http://www.gnosis.org/library/1ieo.htm
          These certainly look like Coptic letters, but the style does not really
          appear to be "cursive" if that means they are drawn in a way that the
          letters connect to one another more often than not. There is also the
          possibility that the images are typeset and thus not exact representations
          of the letters as drawn.

          >>The one thing that struck me, however, is that I've been using 'uncial'
          where the correct word is evidently 'majuscule' (capitals), and 'cursive'
          where the correct word is evidently 'minuscule'. As I now understand it,
          "uncial" is a type of majuscule and "cursive" is a type of minuscule.<<

          Dr. Altman appears to be using the terms in their technical sense. Uncial is
          the common way to designate "capital" letters. "Miniscule" is also often
          used to mean the letter forms used in the lectionaries and other mss from
          the 9th century on, which were indeed "lower case". However, Metzger says
          that the miniscule letter forms (of the lectionaries, I assume) were
          adaptations of cursive forms of the uncial fonts (pages 9-13). Cursive forms
          of Uncial fonts are known from examples of everyday literature and papyri,
          and while no literary examples exist now there are some spelling
          abnormalities in some biblical mss that seem to require the existence of
          cursive mss of these books in antiquity (on pages 188-189 he cites
          authorities with regard to cursive forms of uncial letters, including some
          examples from the 1st century CE).

          Respectfully,

          Dave Hindley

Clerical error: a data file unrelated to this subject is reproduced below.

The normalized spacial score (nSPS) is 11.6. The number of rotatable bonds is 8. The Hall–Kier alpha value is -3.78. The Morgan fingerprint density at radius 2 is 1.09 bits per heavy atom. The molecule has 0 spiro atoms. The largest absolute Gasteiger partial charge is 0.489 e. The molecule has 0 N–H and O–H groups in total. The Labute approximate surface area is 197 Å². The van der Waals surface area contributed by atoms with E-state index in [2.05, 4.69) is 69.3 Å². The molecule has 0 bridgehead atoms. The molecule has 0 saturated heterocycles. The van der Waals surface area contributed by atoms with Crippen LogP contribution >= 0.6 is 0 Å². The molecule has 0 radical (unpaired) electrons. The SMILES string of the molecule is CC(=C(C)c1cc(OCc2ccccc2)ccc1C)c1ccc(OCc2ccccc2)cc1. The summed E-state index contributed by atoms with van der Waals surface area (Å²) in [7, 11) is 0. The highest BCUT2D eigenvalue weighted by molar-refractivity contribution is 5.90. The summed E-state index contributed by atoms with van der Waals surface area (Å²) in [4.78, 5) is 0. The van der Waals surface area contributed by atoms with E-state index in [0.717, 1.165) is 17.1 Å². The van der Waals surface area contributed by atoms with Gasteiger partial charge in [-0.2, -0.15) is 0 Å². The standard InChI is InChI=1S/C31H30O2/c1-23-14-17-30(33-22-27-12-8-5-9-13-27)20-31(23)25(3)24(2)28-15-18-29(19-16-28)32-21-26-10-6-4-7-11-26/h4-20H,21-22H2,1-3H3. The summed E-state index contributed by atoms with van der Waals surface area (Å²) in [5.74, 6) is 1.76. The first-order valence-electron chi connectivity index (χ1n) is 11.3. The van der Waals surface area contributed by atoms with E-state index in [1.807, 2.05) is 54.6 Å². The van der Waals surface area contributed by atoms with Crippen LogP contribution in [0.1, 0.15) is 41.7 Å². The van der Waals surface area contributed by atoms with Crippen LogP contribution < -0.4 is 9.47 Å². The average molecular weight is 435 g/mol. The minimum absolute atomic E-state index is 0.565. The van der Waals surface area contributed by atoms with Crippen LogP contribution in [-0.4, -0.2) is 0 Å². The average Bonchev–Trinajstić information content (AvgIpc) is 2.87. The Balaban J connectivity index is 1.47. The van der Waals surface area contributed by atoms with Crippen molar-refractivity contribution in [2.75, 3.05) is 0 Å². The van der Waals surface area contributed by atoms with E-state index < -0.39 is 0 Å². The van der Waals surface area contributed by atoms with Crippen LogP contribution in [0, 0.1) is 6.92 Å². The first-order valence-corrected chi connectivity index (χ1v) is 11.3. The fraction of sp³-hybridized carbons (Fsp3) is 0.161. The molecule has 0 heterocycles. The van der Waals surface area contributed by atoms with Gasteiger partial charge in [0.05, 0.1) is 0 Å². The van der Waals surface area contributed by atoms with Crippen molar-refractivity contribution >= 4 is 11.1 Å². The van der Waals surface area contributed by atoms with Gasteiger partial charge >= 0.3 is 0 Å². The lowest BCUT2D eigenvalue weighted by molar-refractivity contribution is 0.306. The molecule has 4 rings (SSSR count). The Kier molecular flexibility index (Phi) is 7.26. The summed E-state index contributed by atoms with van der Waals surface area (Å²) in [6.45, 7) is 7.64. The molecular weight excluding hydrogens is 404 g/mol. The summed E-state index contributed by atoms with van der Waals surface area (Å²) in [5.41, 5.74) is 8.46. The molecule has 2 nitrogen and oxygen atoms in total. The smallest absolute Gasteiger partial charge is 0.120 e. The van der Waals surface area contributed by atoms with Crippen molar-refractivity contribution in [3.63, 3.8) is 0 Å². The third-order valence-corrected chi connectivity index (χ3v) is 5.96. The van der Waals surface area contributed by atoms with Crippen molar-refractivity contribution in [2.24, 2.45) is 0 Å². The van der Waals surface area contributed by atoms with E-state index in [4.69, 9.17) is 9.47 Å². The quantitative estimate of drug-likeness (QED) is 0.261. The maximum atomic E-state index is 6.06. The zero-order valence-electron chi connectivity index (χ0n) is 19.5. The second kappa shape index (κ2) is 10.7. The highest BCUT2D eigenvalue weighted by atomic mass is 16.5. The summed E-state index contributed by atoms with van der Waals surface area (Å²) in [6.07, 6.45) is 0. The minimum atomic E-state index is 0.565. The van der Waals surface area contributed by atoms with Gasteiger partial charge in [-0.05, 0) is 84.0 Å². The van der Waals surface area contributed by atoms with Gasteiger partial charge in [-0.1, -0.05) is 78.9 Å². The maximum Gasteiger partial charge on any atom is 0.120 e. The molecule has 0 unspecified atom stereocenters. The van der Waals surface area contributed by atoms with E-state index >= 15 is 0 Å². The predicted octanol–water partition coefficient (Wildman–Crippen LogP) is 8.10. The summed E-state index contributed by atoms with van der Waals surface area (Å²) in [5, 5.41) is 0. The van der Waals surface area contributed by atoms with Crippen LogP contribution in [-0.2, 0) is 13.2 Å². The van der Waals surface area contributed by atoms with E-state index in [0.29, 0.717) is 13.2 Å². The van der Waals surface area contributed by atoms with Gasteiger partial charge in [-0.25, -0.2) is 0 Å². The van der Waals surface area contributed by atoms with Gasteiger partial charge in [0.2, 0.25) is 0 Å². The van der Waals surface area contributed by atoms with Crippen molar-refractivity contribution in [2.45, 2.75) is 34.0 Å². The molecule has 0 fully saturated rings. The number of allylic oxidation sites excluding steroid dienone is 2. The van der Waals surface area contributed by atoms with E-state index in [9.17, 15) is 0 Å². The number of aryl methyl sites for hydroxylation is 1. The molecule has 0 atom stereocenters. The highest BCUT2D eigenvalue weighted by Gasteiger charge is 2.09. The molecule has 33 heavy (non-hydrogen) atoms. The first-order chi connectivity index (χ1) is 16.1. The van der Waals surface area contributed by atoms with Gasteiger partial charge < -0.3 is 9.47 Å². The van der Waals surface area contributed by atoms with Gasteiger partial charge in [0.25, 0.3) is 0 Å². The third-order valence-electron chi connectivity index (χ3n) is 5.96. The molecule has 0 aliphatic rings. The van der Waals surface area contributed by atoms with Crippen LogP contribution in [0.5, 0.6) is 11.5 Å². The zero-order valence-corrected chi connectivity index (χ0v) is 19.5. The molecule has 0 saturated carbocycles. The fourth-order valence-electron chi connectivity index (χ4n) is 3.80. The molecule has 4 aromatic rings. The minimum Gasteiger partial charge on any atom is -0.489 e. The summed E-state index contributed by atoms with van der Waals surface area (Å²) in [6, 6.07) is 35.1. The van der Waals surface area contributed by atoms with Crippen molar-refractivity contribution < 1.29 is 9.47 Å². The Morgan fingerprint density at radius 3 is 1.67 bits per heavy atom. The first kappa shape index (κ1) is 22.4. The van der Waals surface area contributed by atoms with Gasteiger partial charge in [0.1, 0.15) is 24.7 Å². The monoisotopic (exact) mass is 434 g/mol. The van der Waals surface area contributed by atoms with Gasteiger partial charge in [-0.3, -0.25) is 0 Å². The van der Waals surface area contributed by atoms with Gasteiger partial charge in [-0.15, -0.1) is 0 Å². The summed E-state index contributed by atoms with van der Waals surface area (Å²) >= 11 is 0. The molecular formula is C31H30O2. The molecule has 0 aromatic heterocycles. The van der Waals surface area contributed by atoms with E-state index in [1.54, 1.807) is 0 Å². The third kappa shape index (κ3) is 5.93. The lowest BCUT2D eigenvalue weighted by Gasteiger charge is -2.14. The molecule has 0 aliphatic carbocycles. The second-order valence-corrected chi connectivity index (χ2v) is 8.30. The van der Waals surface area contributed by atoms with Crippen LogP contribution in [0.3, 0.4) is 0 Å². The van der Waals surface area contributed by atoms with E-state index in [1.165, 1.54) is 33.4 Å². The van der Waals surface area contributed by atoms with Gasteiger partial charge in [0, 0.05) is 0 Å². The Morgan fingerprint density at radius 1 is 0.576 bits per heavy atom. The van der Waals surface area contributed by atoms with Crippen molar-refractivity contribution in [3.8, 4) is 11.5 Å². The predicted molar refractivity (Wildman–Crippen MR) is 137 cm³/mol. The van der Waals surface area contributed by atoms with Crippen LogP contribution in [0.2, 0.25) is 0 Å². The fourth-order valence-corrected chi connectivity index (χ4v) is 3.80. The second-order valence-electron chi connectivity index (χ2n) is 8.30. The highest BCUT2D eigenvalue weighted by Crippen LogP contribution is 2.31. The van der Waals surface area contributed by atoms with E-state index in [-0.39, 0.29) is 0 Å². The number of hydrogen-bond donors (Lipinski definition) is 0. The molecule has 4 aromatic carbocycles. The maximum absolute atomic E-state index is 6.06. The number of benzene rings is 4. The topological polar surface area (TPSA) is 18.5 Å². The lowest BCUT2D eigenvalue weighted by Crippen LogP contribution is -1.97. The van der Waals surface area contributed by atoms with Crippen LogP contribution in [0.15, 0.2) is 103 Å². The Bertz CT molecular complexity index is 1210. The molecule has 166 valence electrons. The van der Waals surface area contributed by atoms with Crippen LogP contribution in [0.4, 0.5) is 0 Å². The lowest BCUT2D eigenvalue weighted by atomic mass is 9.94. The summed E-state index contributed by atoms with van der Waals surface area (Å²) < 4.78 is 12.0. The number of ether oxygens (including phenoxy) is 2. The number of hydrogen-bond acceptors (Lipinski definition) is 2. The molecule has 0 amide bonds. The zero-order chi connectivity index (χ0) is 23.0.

Cleveland, Ohio, USA




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        • David C. Hindley
          ... maybe it s the mosquito bites; maybe it s that the collective IQ of the entire state of Maine has been reduced by the influx of 4th of July tourists.
          Message 4 of 12 , Jul 8, 2002
            Rick Hubbard said:

            >>I think I'm having a brain cramp, here. Maybe I missed part of the thread;
            maybe it's the mosquito bites; maybe it's that the collective IQ of the
            entire state of Maine has been reduced by the influx of 4th of July
            tourists. Dunno. In any case, maybe you can re-state your question.<<

            It all seems to be boiling down to a lack of precision in terminology in use
            to describe non-biblical (and sometimes biblical) manuscripts. The original
            messages were about what the script told us about the relative age of the
            copies of the two mss in the Bruce Codex. The evaluation of the quality or
            description of script used in any particular document seems to differ from
            scholar to scholar. We're pretty sure now that we are talking about Coptic
            letters, Sahadic dialect, but are not sure what the various scholars' meant
            by "cursive" script. Our recent messages were zeroing in on what the word
            "cursive" means, and I think we probably need to seek out some sort of
            authoritative works on the subject.

            Respectfully,

            Dave Hindley
            Cleveland, Ohio, USA

            PS: The NH finds receive a lot of attention, and the three gnostic codices
            known since the 18th-19th centuries receive almost none. Supposedly, the
            latter are not of the same quality as some of the ones in the NH corpus.
            However, they all appear to have been copied around the same time (ca.
            300-500 CE), so I do not understand the differential treatment. Just try to
            find much more than a sentence or two on the Pistis Sophia or the Books of
            Jeu in Layton's _Gnostic Scriptures_ or Rudolph's _Gnosis_, much less
            excerpts or translations.